Thursday, July 2, 2009

The Grapes of Wrath

I first read The Grapes of Wrath in AP English during my senior year of high school. I was immediately drawn to the book because of the similarity in stories I'd heard from my grandmother about the coal companies coming into West Virginia and other states in the sounth and taking the land away from families who'd lived on it for years. Many of these families either became workers in the dangerous mines or moved to Ohio, Michigan, and other areas to find work. Many who did move were forced into work in unsafe factories and live destitute lives. I highly recommend Denise Giardina's Storming Heaven for a beautifully written and powerful story of the impact of coal mines on one community in West Virginia OR Harriet Arnow's The Dollmaker, an equally powerful book, for a look at the lives of one family who was uprooted from their KY home (not because of a coal company) and struggled to survive in Detroit during post-WWII.

Something about family survival and courage through hardship is a compelling subject to me, and no book has been more compelling than The Grapes of Wrath, a book that I've read multiple times since AP English class so many years ago. The Joads are not your typical perfect family, but they love each other in their own ways, and each time I read it, my heart breaks knowing what is going to happen to them and knowing that their lives are going to be filled with false hopes, pain, and sadness.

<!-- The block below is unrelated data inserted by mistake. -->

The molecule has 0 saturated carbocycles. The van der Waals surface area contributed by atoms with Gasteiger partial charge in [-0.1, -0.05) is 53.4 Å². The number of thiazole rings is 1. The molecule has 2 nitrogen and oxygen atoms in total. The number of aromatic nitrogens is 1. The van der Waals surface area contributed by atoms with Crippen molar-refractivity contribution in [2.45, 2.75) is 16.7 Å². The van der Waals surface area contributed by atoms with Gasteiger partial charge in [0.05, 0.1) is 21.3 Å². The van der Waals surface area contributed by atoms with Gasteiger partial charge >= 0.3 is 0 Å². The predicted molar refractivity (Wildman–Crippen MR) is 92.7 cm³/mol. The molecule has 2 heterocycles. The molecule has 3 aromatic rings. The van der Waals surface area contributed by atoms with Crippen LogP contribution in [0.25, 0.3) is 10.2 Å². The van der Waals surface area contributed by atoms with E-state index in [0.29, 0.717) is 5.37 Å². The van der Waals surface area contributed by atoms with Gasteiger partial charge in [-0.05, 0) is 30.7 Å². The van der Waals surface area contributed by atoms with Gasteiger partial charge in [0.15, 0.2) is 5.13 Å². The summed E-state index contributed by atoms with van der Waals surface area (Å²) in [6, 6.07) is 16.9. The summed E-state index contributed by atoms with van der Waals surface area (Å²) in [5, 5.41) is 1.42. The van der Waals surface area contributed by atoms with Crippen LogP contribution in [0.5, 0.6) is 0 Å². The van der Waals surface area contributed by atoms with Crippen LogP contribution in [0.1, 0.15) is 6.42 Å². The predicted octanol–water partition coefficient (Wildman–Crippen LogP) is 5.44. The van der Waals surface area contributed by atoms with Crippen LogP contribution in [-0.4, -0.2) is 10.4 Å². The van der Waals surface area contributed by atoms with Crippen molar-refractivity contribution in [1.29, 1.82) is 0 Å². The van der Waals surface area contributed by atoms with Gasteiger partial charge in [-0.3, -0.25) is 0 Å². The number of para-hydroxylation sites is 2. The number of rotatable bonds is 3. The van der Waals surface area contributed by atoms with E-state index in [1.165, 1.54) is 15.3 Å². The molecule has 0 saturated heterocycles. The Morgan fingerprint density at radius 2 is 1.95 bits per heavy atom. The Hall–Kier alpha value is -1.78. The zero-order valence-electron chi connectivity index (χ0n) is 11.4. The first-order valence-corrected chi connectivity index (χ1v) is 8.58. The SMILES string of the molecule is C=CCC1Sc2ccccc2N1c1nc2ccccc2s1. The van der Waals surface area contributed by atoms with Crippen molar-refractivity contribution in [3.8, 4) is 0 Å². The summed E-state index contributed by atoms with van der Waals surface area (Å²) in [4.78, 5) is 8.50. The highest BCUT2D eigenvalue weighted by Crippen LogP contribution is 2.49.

I remember the first time I read the book when I was 17, the ending with Rose-of-Sharon nursing the dying man made me a bit uncomfortable, and I've heard that it was quite controversial when published in the 30's.

Steinbeck is one of my favorite American authors, and his eloquent, beautiful, and heart-wrenching writing makes this one of my favorite books of all time. Many assert that this is his masterpiece, and I tend to agree.

1 comment:

Stephen Page said...

you draw good parallels here.